Some people eat, sleep and chew gum, I do genealogy and write...

Wednesday, November 8, 2017

Is Reading Facebook a Royal Waste of Time?

Superficially, social networking seems tailor-made for genealogists. Afterall, don't we thrive on contacting relatives and keeping up with our families? Isn't Facebook the best of all possible worlds for genealogical research? Or is it just an addictive, drivel-driven, waste of time?

You can literally have your real life consumed by Facebook. Watching soap operas all day used to be the example of the epitome of wasting time, but now, I fear, that Facebook has completely replaced both the supermarket tabloid and the soap opera as the new lows in daily activities.

So why would I dare to suggest that Facebook might assist a serious genealogical researcher? The answer lies in the way we approach Facebook and the internet in general. Yes, Facebook can be a cesspool of drivel, but it can also help us maintain contact with our family and the larger community of our friends, former friends and even those who we probably would not care if we ever saw or talked to again in our lives. Whether Facebook is an addiction or a boon depends entirely on our attitude and use of the website. Of course, there are other social networking websites, but Facebook is the most pervasive of time and interest.

But as a genealogist, the content on Facebook can be mined for information. The key is using Facebook as a database for searching rather than a news stream.

Let me use a hypothetical example. Let's suppose that I have been researching my ancestors in Rhode Island in the 1700s. There are hundreds of sources of records from Rhode Island but after spending years doing research in this one state, I need some new ideas. What about Facebook?

I suggest focusing on the little-used search field on Facebook.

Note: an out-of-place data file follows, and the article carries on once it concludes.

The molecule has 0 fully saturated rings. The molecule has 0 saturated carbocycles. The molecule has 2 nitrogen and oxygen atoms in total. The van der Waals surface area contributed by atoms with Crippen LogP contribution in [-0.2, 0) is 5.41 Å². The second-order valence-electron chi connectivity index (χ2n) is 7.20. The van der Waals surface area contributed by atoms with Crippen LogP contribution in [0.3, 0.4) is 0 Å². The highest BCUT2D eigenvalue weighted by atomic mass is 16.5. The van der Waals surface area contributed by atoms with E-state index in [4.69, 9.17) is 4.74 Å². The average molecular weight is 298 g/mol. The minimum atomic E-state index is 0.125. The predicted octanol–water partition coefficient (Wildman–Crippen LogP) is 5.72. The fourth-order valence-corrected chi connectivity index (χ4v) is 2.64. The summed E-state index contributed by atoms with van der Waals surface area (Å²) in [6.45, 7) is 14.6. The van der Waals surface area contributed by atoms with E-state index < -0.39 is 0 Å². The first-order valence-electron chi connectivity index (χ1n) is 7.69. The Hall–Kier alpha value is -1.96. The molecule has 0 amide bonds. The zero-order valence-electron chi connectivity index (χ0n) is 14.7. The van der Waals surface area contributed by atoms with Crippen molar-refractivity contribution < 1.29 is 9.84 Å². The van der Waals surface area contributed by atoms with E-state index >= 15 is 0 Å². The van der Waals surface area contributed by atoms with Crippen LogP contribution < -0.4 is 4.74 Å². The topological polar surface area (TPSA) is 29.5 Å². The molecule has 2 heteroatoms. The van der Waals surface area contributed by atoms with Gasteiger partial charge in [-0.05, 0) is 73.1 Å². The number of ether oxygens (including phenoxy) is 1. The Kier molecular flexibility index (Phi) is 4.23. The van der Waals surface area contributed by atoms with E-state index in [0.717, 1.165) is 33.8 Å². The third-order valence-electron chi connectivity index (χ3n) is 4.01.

I can start with a simple search such as "genealogy Rhode Island."

Will these Facebook groups help me with my genealogical research? The answer is a definite maybe. To a large extent, the answer lies in the level of activity and participation of the group members. But it is another place to start looking. The New England Genealogy group shown above has 6,412 members. That is a large number of people who might know something I don't know about doing research in New England. The Rhode Island group has over a thousand members and very likely has someone who knows more about Rhode Island than I do.

Now, what if your search runs dry? Then either change your search terms or move on to another website. Don't waste your time hoping to glean some particle of information from further involvement. But come back when you have a new search topic. By interacting with Facebook on your terms and not using is a pacifier, you might just avoid addiction.


  1. I suspect I have been a bit like you. I've come very late to the world of Facebook. I have be-friended. I have not looked any suggestions relating to friends. I am a member of 6 or so closed or secret groups. I do not get inundated with unwanted trivia.
    I have toyed with making closed groups for relatives to get data about various lines I am tracing, but from the response I have had so far, I am uncertain how involved they are with Facebook. I shall certainly try the searching as you suggest. Many thanks

  2. Facebook is a great resource for those of us researching our European ancestors. I've benefited from both the Polish and Czech genealogy groups. I use it to keep in touch with cousins, but mostly for the genealogy groups.

  3. Facebook is quite helpful when researching some remote cousins or people whose relation is unclear - you may look whom they tagged as their relatives, where they live or lived, studied, etc. Not everyone has this information public, but sometimes it's there and is helpful. The same goes for other social networks: Odnoklassniki and VKontakte are much more pervasive in former Soviet countries than Facebook, and many people have more info in their profiles there than in their profiles on Facebook. I was able to extend my tree laterally by at least 150 persons thanks to social networks.
    Besides, link to a person's profile on social network may be considered as another source in genealogical sense: it's a proof they exist and were born on given date.

  4. Researcher Katherine R. Willson has created a document, Genealogy on FB, which has over 11,000 links to genealogy pages on FB!I always include this resource in my genealogy lectures.